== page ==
Thunderbolt logo


Many have tried to shake up the skateboarding genre since its golden age in the early days of the Tony Hawk franchise. What OlliOlli is able to do is distill what many people loved about those games, namely the ridiculous combos, into a bite-sized downloadable package. If you won’t miss the free roaming aspect of later games such as EA’s Skate franchise, then you will feel right at home with OlliOlli.

Unlike other games in the genre, OlliOlli is a 2D side-scroller. Action moves from left to right and the goal is to rip off as many tricks as possible (without bailing) before reaching the end of the level.


At first the controls seem simple enough. Tricks are mapped to the left analog stick and are landed by hitting X when you land. Doing this perfectly a trick perfectly is key to getting the most points from your combos. Sloppy tricks forfeit almost the entire score, messes with your balance and more often then not leads to a painful crash. Grindable rails and obstacles are mounted easily by hitting the left stick while in the air. Spins can also be thrown in via the left and right shoulder buttons.

The in-game “Tricktionary” shows how to preform tricks, but it’s bit of a trap because right away you’re tempted to go for the most difficult tricks and end up bailing constantly. That’s because in OlliOlli preforming the trick is the easy part; the challenge comes from being able to land it successfully while respecting the layout of each stage. There’s a lot of trial and error involved until you get to the end of a stage and see where all of the obstacles are. It’s frustrating at times, but because the game quickly puts you right back at the start, it’s hard to put down until you complete that particular challenge that is bugging you.

“Finessing the left stick to get the exact trick that you want is a crapshoot at times.”While pulling off the basic maneuvers are simple enough, advanced tricks are difficult to get right and it’s because too many tricks are mapped to the left analog stick. Finessing the left stick to get the exact trick that you want is a crapshoot at times. Instead of trying to squeeze all of the controls onto three or four buttons, Roll7 might have been better off pushing some of the tricks and variations onto the multitude of unused inputs.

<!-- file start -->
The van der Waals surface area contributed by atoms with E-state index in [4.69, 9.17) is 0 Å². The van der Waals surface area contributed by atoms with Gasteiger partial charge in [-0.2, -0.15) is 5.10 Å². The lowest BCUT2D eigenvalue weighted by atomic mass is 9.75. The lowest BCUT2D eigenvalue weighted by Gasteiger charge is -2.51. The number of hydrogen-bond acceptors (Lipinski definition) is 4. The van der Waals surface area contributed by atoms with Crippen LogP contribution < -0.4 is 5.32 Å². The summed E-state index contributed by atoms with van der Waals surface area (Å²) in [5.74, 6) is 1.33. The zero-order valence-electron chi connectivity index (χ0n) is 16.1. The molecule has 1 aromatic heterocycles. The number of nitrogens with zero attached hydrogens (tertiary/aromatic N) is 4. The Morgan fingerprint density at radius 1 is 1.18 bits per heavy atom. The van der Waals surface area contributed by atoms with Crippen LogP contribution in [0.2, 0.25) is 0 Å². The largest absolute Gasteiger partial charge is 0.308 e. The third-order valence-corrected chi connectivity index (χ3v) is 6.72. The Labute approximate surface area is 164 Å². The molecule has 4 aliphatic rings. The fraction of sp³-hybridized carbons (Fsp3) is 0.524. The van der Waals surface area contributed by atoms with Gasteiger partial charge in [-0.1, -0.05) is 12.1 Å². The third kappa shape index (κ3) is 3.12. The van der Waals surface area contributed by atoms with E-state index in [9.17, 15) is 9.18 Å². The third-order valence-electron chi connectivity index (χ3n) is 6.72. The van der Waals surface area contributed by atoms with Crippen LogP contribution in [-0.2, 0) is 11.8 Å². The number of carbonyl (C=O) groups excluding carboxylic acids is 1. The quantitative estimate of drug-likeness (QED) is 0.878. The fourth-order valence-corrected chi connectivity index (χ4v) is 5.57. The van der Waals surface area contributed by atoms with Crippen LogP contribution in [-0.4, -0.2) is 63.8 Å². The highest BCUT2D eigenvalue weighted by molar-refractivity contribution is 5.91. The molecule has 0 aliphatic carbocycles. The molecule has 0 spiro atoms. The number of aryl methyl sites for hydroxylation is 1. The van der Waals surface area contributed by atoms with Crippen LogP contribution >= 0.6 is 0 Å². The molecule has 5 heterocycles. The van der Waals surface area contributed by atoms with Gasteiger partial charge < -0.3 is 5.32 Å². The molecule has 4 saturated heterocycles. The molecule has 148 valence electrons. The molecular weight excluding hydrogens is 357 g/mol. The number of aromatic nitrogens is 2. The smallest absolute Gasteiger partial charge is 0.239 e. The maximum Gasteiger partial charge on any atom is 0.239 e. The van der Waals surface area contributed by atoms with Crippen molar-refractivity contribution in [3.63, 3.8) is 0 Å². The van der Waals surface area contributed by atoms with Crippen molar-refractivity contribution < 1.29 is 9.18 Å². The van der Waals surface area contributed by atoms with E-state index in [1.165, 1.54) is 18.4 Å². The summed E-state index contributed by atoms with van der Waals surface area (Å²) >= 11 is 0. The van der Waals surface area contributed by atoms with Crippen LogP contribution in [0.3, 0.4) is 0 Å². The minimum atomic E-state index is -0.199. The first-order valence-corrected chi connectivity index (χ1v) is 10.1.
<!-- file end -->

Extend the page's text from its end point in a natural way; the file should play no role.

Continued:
Roll7 should be commended for creating one game mode that is simultaneously appealing to all different skill levels. The only requirement for progressing through the game is to survive until the end of each stage, a worthwhile challenge for gamers of all ilks. Each area introduces dangerous new obstacles that rookies and experts are forced to avoid and builds on skills previously learned. However, advanced players can unlock more difficult stages by completing the in-game challenges. The final “rad” difficulty, where all tricks and grinds must be landed perfectly, is reserved for the best of the best.

olli image 3

Beyond the career mode, there are “spots” and the daily grind. These are similar to the stages in career mode, except that the level needs to be completed within one trick. Whatever total you have after you land is your final score. The daily grind rotates one spot level a day for the community. You can practice that level as many times as you want, but only get one opportunity to play it for real and save a score. Once the score is set, that’s it for the day and you can see how you stacked up worldwide. Both spots and the daily grind add a good deal of value and fun to OlliOlli especially for the perfectionist and competitive types.

OlliOlli is a unique addition to the skateboarding genre. It successfully mixes elements from its own genre and simple but addictive endless runners. On the surface is a minimalist 2D game with few controls and game modes. However if you dig a little bit, you’ll find a deep skateboarding game that’s easy to learn but extremely difficult to master. The sometimes frustrating controls and guesswork aside, OlliOlli is a treat to fans of the genre.

8 out of 10

The author of this fine article

is a Staff Writer at Thunderbolt, having joined in July 2013. Get in touch on Twitter @edmcglone.

Gentle persuasion

Like chit chat? Join the forum.